The South Pittsburgh Development Corp. may be on to a honey of deal.
The non-profit has maintained property at Jacob and Whited streets as green space for over a decade.
But with grant money that helped maintainence becoming harder to come by, Bob Beiler, the group's property chair, was looking for a way to continue its maintenance.
Enter Steve Repasky, the community apiary director for Burgh Bees, a non-profit organization which aims to spread beekeeping throughout the Pittsburgh area by, among other things, establishing apiaries where beehives are kept.
After the success of their first community apiary in the Homewood area, Burgh Bees was looking to establish another in the southern part of the city.
Repasky, of Dormont, gave a presentation to city councilwoman Natalia Rudiak, who referred him to Nathan Mallory, owner of , which is involved in a number of community projects.
"It's just pretty exciting that we may have community apiaries," said Rudiak, who has tasted honey from Repasky's bees. "It's really amazing and really tasty."
“It seemed like something that would work,” said Mallory. “That’s part of what we’re trying to do at the coffeehouse — taking a mass of people and offering them a way to be involved in their community.”
Mallory brought together Repasky and Beiler, who found in each other a solution to their dilemmas.
“I thought it fit very well,” said Beiler. “It’s a great idea.”
“Primarily (the proposed apiary) will be used as an education center, and to have a site where city residents can have a beehive of their own, whether they live in an apartment or their yard is too small, whatever the situation may be,” said Repasky.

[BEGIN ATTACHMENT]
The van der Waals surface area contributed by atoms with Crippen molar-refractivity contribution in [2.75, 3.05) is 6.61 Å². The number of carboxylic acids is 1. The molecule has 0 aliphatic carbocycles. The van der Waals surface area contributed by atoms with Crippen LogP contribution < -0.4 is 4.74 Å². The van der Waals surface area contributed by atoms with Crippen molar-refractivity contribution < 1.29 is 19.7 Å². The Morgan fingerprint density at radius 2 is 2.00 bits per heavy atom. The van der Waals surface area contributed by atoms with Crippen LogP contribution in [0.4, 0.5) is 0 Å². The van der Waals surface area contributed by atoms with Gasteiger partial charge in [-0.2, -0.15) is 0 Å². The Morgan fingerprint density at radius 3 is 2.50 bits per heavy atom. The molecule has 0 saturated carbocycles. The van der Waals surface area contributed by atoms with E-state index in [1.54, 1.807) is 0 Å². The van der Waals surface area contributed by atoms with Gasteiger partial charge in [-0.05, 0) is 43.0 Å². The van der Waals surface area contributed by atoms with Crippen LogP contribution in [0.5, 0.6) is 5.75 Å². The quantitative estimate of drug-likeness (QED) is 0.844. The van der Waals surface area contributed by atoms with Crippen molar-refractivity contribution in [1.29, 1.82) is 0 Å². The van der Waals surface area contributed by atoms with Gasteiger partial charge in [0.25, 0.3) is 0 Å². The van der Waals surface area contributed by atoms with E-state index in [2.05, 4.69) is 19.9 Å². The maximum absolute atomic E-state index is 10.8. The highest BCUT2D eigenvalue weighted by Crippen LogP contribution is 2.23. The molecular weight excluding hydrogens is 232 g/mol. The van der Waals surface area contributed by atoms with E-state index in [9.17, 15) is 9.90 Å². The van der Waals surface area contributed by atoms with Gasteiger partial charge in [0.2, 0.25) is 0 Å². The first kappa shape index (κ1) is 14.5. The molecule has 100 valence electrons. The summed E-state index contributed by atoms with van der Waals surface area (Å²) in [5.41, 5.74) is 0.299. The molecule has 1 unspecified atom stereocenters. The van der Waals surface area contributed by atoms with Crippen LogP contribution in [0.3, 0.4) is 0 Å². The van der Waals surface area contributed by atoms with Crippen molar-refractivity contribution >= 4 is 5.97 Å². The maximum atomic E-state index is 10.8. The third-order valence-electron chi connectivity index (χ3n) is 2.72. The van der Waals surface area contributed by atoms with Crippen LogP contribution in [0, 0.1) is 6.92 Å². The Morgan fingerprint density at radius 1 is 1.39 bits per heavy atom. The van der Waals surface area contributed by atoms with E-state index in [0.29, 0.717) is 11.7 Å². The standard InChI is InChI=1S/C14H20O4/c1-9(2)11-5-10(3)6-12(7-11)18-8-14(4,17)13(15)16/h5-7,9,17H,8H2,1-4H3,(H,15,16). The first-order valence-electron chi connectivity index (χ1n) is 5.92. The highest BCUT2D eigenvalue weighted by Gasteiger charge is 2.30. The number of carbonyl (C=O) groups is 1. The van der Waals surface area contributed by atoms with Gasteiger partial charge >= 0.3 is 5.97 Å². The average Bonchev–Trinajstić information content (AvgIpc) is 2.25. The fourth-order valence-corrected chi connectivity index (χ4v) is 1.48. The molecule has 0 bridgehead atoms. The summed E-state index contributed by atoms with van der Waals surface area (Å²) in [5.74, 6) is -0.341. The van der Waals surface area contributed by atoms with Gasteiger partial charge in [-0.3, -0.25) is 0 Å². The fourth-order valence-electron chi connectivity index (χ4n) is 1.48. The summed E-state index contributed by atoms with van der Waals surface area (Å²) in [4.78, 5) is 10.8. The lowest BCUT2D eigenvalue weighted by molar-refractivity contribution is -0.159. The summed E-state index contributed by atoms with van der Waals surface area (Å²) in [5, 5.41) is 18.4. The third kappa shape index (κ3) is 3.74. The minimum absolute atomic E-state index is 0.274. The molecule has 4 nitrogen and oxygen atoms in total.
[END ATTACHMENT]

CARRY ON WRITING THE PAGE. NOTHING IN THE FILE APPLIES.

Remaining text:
After start-up fees, which could total up to $5,000, the upkeep costs will be minimal, according to Repasky.
“All of the work, keeping the hives, mowing the grass et cetera, will be done by our people,” he said. “We have a large and dedicated group of volunteers, although we could always use more.”
The apiary would allow interested residents to sponsor a beehive, or even host one on their own property.
“If we find a homeowner who says ‘I’ll pay the fee if you can find a beekeeper that will bring a hive here and manage it,’ we’ll team them up,” Repasky said. “We’ve found a few people, the interest is definitely there.”
According to Repasky, Burgh Bees, which trained over 175 new beekeepers in the last two years, is needed in this area now more than ever. The honeybee population has decreased 30 to 50 percent a year for the past three to five years.
“A third of the food we eat is made possible by the efforts of honeybees,” he said. “And people with gardens will see the most benefit of an increased population.”
Repasky has a hive in his backyard.
"My neighbor told me that he used to have to hand pollinate all of his plants with a paint brush,” he said. “After I moved in he told me the following summer that not only did he not have to hand pollinate, but he had more fruits and vegetables than he knew what to do with.
“People are finally realizing that honeybees are a good thing to have around,” he said. “Hives are a wise use of green space. They are a help to the environment and they add diversity to the community, in terms of how different plots of land are used.”